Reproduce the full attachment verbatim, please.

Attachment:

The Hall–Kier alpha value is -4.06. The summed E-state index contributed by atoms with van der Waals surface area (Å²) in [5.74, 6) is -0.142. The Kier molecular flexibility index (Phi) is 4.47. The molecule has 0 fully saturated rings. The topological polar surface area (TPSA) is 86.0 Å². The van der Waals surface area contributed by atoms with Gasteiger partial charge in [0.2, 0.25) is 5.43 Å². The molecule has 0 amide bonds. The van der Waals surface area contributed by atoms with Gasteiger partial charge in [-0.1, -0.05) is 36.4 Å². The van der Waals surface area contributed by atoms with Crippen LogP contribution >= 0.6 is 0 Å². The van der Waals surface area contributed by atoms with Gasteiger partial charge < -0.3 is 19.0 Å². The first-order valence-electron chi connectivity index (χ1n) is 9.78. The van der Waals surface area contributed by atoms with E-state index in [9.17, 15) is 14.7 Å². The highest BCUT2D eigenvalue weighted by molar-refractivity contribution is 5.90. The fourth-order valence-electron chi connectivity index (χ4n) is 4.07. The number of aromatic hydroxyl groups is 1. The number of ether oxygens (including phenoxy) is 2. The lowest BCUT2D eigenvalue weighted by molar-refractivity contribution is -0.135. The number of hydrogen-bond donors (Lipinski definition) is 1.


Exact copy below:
The Hall–Kier alpha value is -4.06. The summed E-state index contributed by atoms with van der Waals surface area (Å²) in [5.74, 6) is -0.142. The Kier molecular flexibility index (Phi) is 4.47. The molecule has 0 fully saturated rings. The topological polar surface area (TPSA) is 86.0 Å². The van der Waals surface area contributed by atoms with Gasteiger partial charge in [0.2, 0.25) is 5.43 Å². The molecule has 0 amide bonds. The van der Waals surface area contributed by atoms with Gasteiger partial charge in [-0.1, -0.05) is 36.4 Å². The van der Waals surface area contributed by atoms with Crippen LogP contribution >= 0.6 is 0 Å². The van der Waals surface area contributed by atoms with Gasteiger partial charge < -0.3 is 19.0 Å². The first-order valence-electron chi connectivity index (χ1n) is 9.78. The van der Waals surface area contributed by atoms with E-state index in [9.17, 15) is 14.7 Å². The highest BCUT2D eigenvalue weighted by molar-refractivity contribution is 5.90. The fourth-order valence-electron chi connectivity index (χ4n) is 4.07. The number of aromatic hydroxyl groups is 1. The number of ether oxygens (including phenoxy) is 2. The lowest BCUT2D eigenvalue weighted by molar-refractivity contribution is -0.135. The number of hydrogen-bond donors (Lipinski definition) is 1.